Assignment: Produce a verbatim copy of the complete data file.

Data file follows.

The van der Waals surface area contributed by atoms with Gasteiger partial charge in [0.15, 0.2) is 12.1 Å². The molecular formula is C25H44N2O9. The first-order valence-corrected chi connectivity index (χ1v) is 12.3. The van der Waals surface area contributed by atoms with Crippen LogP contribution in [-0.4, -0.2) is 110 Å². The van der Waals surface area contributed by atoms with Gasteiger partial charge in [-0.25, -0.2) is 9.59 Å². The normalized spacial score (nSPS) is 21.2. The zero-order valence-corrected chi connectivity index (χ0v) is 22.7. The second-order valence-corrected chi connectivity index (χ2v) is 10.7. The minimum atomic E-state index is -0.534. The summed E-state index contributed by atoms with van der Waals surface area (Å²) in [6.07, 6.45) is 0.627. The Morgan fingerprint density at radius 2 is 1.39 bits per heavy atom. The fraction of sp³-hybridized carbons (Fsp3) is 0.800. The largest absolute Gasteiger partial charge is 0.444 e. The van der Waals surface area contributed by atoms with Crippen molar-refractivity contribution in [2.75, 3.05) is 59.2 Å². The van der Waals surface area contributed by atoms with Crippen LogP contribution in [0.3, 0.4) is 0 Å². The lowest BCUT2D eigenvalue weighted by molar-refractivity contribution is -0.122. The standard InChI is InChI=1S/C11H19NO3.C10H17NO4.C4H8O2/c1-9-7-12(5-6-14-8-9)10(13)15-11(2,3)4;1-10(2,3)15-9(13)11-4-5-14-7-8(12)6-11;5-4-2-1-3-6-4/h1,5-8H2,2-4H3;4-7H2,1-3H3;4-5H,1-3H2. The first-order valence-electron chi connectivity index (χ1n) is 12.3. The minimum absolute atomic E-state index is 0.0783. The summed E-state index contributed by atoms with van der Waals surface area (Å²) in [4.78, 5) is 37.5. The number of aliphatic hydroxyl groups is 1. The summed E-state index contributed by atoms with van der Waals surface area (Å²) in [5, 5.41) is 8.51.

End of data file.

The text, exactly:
The van der Waals surface area contributed by atoms with Gasteiger partial charge in [0.15, 0.2) is 12.1 Å². The molecular formula is C25H44N2O9. The first-order valence-corrected chi connectivity index (χ1v) is 12.3. The van der Waals surface area contributed by atoms with Crippen LogP contribution in [-0.4, -0.2) is 110 Å². The van der Waals surface area contributed by atoms with Gasteiger partial charge in [-0.25, -0.2) is 9.59 Å². The normalized spacial score (nSPS) is 21.2. The zero-order valence-corrected chi connectivity index (χ0v) is 22.7. The second-order valence-corrected chi connectivity index (χ2v) is 10.7. The minimum atomic E-state index is -0.534. The summed E-state index contributed by atoms with van der Waals surface area (Å²) in [6.07, 6.45) is 0.627. The Morgan fingerprint density at radius 2 is 1.39 bits per heavy atom. The fraction of sp³-hybridized carbons (Fsp3) is 0.800. The largest absolute Gasteiger partial charge is 0.444 e. The van der Waals surface area contributed by atoms with Crippen molar-refractivity contribution in [2.75, 3.05) is 59.2 Å². The van der Waals surface area contributed by atoms with Crippen LogP contribution in [0.3, 0.4) is 0 Å². The lowest BCUT2D eigenvalue weighted by molar-refractivity contribution is -0.122. The standard InChI is InChI=1S/C11H19NO3.C10H17NO4.C4H8O2/c1-9-7-12(5-6-14-8-9)10(13)15-11(2,3)4;1-10(2,3)15-9(13)11-4-5-14-7-8(12)6-11;5-4-2-1-3-6-4/h1,5-8H2,2-4H3;4-7H2,1-3H3;4-5H,1-3H2. The first-order valence-electron chi connectivity index (χ1n) is 12.3. The minimum absolute atomic E-state index is 0.0783. The summed E-state index contributed by atoms with van der Waals surface area (Å²) in [4.78, 5) is 37.5. The number of aliphatic hydroxyl groups is 1. The summed E-state index contributed by atoms with van der Waals surface area (Å²) in [5, 5.41) is 8.51.